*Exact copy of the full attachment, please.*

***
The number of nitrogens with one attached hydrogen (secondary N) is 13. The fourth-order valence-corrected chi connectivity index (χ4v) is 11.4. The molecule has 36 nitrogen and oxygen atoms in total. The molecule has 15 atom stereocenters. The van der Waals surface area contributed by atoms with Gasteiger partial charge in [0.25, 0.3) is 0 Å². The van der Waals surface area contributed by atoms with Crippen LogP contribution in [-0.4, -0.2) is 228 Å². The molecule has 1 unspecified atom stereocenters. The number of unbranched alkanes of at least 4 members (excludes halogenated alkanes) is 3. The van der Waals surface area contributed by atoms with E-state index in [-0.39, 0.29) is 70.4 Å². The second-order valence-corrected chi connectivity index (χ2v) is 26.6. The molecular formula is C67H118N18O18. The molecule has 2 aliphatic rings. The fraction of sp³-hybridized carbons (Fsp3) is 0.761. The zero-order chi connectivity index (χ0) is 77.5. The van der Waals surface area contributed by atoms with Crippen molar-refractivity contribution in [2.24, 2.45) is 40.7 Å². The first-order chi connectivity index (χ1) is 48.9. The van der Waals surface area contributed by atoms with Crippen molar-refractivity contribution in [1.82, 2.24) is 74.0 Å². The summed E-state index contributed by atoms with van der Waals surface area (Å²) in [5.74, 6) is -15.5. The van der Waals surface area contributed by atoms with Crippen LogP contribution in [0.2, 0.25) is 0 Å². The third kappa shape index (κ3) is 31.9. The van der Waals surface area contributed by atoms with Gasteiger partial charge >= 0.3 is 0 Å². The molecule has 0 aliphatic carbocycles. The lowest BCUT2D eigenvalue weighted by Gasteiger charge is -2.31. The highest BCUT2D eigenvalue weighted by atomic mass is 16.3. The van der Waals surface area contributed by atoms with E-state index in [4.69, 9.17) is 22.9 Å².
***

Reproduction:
The number of nitrogens with one attached hydrogen (secondary N) is 13. The fourth-order valence-corrected chi connectivity index (χ4v) is 11.4. The molecule has 36 nitrogen and oxygen atoms in total. The molecule has 15 atom stereocenters. The van der Waals surface area contributed by atoms with Gasteiger partial charge in [0.25, 0.3) is 0 Å². The van der Waals surface area contributed by atoms with Crippen LogP contribution in [-0.4, -0.2) is 228 Å². The molecule has 1 unspecified atom stereocenters. The number of unbranched alkanes of at least 4 members (excludes halogenated alkanes) is 3. The van der Waals surface area contributed by atoms with E-state index in [-0.39, 0.29) is 70.4 Å². The second-order valence-corrected chi connectivity index (χ2v) is 26.6. The molecular formula is C67H118N18O18. The molecule has 2 aliphatic rings. The fraction of sp³-hybridized carbons (Fsp3) is 0.761. The zero-order chi connectivity index (χ0) is 77.5. The van der Waals surface area contributed by atoms with Crippen molar-refractivity contribution in [2.24, 2.45) is 40.7 Å². The first-order chi connectivity index (χ1) is 48.9. The van der Waals surface area contributed by atoms with Crippen molar-refractivity contribution in [1.82, 2.24) is 74.0 Å². The summed E-state index contributed by atoms with van der Waals surface area (Å²) in [5.74, 6) is -15.5. The van der Waals surface area contributed by atoms with Crippen LogP contribution in [0.2, 0.25) is 0 Å². The third kappa shape index (κ3) is 31.9. The van der Waals surface area contributed by atoms with Gasteiger partial charge >= 0.3 is 0 Å². The molecule has 0 aliphatic carbocycles. The lowest BCUT2D eigenvalue weighted by Gasteiger charge is -2.31. The highest BCUT2D eigenvalue weighted by atomic mass is 16.3. The van der Waals surface area contributed by atoms with E-state index in [4.69, 9.17) is 22.9 Å².